Property News

First-time buyer steps and decisions

Rarely can there have been a more uncertain landscape for first-time buyers to navigate. In many ways, if you know you are still some way from being in a position to buy, you have less to worry about than someone who is ready to proceed. Here are five important considerations.

1. Check the reality gap

Less a decision and more the equivalent of a pre-flight safety check, the gap between expectation and reality is often significant. Bridging it satisfactorily is essential.

Research from 2017 found an average £45,000 gap between what a first-time buyer expected to spend on buying their first home and what the transaction actually cost. And it isn’t just a question of researching both asking and sold property prices. It’s also essential to factor in stamp duty thresholds, estate agent fees, legal costs and the expenses incurred by the move itself.

2. Buy alone or wait for a partner

The cost of buying alone is insurmountably high for many would-be first-time purchasers. They have no choice but to wait for a suitable partner or, alternatively, to buy with a friend or sibling.

Deciding to buy with someone else has several obvious advantages. It can make the difference between affording to buy a home and not being able to do so. It can also draw more expensive properties into your orbit. Finally, it can ease the ongoing financial burden of homeownership. However, despite these obvious advantages, buying with someone else is not necessarily problem-free.

Two or more co-buyers may find it hard to agree on where to buy and how much to spend. They also need to decide what will happen if, at some point, one of them wants to sell up but the other does not.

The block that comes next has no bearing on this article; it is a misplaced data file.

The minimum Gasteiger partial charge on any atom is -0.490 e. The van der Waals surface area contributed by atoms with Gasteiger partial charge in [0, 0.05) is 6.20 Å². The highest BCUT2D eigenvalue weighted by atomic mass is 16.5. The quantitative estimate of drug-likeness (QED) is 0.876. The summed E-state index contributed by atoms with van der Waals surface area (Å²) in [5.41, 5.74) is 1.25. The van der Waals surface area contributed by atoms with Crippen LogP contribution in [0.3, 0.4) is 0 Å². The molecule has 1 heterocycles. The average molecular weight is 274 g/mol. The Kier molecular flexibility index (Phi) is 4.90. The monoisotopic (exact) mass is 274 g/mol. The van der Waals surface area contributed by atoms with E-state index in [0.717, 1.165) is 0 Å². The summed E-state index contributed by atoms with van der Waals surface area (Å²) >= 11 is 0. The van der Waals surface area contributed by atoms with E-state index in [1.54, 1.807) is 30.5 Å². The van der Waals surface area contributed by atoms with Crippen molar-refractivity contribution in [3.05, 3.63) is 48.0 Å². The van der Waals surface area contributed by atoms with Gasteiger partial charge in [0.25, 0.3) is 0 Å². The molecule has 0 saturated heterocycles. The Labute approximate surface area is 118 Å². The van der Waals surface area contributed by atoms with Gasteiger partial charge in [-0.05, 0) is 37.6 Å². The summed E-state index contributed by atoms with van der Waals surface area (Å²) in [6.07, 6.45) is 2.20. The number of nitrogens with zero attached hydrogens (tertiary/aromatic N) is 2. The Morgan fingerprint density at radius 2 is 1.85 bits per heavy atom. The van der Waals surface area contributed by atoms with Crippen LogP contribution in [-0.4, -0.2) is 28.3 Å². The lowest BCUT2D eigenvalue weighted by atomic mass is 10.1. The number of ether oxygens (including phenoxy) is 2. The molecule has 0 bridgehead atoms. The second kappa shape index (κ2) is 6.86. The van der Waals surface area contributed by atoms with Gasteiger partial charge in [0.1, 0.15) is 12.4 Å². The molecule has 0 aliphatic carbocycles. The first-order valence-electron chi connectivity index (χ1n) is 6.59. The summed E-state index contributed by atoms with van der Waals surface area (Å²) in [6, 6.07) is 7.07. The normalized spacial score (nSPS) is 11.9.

What these issues boil down to is the importance of deciding whether to buy as joint tenants or tenants in common. Legally-speaking, joint tenants own the property as a single entity. This means that if one dies the other automatically inherits the whole property. If you own a property as a joint tenant, it is not possible to leave your share to anyone other than your joint tenant. For this reason, joint tenancy is often best suited to spouses or those in a civil partnership. Buying as tenants in common allows you to own unequal shares of the property, which can be a good way of reflecting differing financial inputs into the purchase.

3. Alternatives to buying with a friend

If sold property prices mean you can’t afford to buy alone but, equally, you don’t want to buy with a friend or partner, you may conclude that property ownership has to go on the backburner. Fortunately, this isn’t necessarily true. You may still have options.

Applying for a guarantor mortgage is one way of receiving a leg up onto the property ladder. It’s not an option that’s available to everyone as it depends on the availability of a willing and suitable guarantor, as well as your own willingness to have someone else potentially financially liable if you default on your mortgage.